District's Health Benefit Exchange (HBX)
Q. What are health benefit or insurance exchanges?
- Health Insurance Exchanges were created by the Affordable Care Act to help individuals and small businesses buy health insurance coverage they can afford. A health benefit exchange is a “one-stop shop” where people can compare and buy health insurance plans. The federal law allows for separate exchanges for small businesses – called Small Business Health Options Program also known as SHOP – and for individuals. The District plans to operate one health benefit exchange for both groups. Individuals and families can use the same application to apply for either Exchange coverage or Medicaid coverage. The District’s Health Benefit Exchange is scheduled to launch for enrollment on October 1, 2013.
- All states must have Health Insurance Exchanges, but states have several options. A state may set up its own exchange or join with other states to create a regional exchange. Another option is to let the Federal government establish and run an exchange for a state. The District opted to set up its own, the District of Columbia Health Benefit Exchange.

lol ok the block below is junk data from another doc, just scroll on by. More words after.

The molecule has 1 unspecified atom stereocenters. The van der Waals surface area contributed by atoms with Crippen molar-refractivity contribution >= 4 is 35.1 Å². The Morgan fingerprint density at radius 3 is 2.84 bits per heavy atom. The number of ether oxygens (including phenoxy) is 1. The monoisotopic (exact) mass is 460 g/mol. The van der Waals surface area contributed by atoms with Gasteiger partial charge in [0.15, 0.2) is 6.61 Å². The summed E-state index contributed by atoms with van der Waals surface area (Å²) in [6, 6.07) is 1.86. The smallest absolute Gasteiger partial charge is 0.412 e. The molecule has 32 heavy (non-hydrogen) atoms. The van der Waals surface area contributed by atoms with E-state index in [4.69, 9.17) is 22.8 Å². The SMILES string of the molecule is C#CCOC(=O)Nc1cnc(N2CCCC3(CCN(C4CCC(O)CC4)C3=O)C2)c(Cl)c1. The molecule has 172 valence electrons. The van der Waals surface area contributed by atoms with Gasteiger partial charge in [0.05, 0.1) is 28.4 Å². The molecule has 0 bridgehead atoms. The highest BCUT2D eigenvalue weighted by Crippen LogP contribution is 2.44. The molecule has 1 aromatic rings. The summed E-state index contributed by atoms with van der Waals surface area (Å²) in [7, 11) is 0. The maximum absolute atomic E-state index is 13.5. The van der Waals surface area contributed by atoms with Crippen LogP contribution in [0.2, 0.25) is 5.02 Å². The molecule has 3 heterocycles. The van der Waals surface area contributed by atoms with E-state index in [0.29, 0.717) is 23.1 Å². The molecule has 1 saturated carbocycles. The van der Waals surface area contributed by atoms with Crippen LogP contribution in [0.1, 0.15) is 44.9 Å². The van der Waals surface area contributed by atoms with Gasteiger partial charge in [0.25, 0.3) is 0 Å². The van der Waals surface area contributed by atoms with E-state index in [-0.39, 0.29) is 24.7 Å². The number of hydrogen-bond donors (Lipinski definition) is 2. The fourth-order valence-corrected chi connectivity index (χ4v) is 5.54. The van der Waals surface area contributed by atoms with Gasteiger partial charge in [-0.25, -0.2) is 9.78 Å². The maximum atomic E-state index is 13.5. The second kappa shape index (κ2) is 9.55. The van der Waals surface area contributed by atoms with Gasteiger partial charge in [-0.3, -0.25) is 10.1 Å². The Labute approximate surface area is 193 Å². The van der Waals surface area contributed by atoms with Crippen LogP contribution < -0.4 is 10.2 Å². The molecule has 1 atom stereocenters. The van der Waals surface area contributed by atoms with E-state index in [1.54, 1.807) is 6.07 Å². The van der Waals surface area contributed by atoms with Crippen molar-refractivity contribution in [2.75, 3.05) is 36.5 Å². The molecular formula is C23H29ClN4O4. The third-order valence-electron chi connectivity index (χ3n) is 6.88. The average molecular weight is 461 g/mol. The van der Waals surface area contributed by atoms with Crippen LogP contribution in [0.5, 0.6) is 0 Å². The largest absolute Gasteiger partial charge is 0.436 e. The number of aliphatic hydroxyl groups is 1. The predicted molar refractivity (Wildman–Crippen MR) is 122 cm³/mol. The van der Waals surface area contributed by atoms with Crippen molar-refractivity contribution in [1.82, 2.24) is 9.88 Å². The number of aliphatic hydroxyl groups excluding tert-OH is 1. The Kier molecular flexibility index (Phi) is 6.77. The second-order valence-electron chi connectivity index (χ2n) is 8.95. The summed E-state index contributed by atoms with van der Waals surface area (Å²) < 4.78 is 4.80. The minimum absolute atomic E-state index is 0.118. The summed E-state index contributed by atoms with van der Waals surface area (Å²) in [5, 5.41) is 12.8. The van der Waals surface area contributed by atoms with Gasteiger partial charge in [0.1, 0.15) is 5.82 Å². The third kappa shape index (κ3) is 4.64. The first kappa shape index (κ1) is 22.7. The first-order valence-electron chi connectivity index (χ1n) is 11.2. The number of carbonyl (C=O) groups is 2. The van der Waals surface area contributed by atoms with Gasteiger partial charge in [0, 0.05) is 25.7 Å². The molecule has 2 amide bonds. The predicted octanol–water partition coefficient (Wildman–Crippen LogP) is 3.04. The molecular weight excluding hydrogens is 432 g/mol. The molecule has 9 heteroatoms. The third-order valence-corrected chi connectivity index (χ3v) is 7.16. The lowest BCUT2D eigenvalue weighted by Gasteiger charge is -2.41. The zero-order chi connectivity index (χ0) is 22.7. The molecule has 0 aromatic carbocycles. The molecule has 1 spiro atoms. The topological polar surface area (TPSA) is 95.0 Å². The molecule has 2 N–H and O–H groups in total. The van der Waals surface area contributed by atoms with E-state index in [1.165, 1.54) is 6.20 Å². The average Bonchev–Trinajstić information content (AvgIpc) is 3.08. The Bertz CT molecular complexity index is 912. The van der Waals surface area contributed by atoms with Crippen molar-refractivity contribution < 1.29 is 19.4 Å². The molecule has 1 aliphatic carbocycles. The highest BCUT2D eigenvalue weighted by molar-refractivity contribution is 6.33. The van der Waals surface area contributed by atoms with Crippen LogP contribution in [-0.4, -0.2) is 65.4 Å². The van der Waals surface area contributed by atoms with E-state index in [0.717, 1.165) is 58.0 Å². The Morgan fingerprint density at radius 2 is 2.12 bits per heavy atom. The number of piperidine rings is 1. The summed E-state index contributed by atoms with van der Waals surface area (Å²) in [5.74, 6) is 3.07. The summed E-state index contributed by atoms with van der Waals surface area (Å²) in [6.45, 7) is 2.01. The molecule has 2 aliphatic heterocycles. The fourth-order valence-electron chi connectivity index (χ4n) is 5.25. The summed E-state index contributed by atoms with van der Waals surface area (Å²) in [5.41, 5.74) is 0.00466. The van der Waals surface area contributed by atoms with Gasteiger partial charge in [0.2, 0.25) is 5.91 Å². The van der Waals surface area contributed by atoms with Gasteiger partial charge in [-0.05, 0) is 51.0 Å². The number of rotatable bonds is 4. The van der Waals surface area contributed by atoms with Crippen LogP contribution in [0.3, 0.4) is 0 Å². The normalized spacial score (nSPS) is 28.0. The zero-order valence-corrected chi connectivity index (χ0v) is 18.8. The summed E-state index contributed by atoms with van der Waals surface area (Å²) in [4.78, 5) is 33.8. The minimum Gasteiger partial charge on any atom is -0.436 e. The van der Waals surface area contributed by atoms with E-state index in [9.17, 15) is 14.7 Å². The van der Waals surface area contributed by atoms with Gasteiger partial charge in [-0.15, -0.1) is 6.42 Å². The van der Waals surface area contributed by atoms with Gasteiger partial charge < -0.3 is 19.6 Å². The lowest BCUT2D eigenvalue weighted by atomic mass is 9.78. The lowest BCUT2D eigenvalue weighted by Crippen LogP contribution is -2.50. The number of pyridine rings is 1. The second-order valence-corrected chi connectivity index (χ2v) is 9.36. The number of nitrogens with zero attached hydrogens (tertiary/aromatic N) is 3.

- State exchanges will be different. Some states will be more active in deciding which health plans can participate in the exchange. Some states may not let employees or agents of health insurance companies be involved in the exchange. Some states may choose to have their own exchange or they may work with the federal government or other states on a joint exchange.